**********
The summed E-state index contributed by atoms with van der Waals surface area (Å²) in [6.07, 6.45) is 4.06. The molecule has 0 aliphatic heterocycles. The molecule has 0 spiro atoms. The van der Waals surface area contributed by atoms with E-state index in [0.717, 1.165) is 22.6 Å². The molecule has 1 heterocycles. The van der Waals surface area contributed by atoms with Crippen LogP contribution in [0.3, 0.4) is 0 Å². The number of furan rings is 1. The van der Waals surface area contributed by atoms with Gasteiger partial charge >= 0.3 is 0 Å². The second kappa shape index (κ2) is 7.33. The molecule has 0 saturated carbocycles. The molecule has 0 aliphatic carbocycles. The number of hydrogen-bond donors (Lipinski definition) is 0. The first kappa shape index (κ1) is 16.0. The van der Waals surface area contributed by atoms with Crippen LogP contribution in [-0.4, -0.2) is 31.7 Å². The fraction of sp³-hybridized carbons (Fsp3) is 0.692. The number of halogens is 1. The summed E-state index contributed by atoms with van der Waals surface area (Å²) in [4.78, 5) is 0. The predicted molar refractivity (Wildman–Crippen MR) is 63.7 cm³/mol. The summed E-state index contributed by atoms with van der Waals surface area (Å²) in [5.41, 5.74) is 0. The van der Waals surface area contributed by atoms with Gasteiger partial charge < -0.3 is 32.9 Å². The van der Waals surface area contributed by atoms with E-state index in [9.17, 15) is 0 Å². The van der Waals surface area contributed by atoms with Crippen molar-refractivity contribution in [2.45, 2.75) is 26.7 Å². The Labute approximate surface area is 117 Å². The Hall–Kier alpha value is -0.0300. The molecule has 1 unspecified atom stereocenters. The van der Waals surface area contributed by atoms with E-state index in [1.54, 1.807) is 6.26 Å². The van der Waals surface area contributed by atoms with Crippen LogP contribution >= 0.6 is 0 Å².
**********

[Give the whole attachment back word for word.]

The summed E-state index contributed by atoms with van der Waals surface area (Å²) in [6.07, 6.45) is 4.06. The molecule has 0 aliphatic heterocycles. The molecule has 0 spiro atoms. The van der Waals surface area contributed by atoms with E-state index in [0.717, 1.165) is 22.6 Å². The molecule has 1 heterocycles. The van der Waals surface area contributed by atoms with Crippen LogP contribution in [0.3, 0.4) is 0 Å². The number of furan rings is 1. The van der Waals surface area contributed by atoms with Gasteiger partial charge >= 0.3 is 0 Å². The second kappa shape index (κ2) is 7.33. The molecule has 0 saturated carbocycles. The molecule has 0 aliphatic carbocycles. The number of hydrogen-bond donors (Lipinski definition) is 0. The first kappa shape index (κ1) is 16.0. The van der Waals surface area contributed by atoms with Crippen LogP contribution in [-0.4, -0.2) is 31.7 Å². The fraction of sp³-hybridized carbons (Fsp3) is 0.692. The number of halogens is 1. The summed E-state index contributed by atoms with van der Waals surface area (Å²) in [4.78, 5) is 0. The predicted molar refractivity (Wildman–Crippen MR) is 63.7 cm³/mol. The summed E-state index contributed by atoms with van der Waals surface area (Å²) in [5.41, 5.74) is 0. The van der Waals surface area contributed by atoms with Gasteiger partial charge < -0.3 is 32.9 Å². The van der Waals surface area contributed by atoms with E-state index in [9.17, 15) is 0 Å². The van der Waals surface area contributed by atoms with Crippen molar-refractivity contribution in [2.45, 2.75) is 26.7 Å². The Labute approximate surface area is 117 Å². The Hall–Kier alpha value is -0.0300. The molecule has 1 unspecified atom stereocenters. The van der Waals surface area contributed by atoms with E-state index in [1.54, 1.807) is 6.26 Å². The van der Waals surface area contributed by atoms with Crippen LogP contribution >= 0.6 is 0 Å².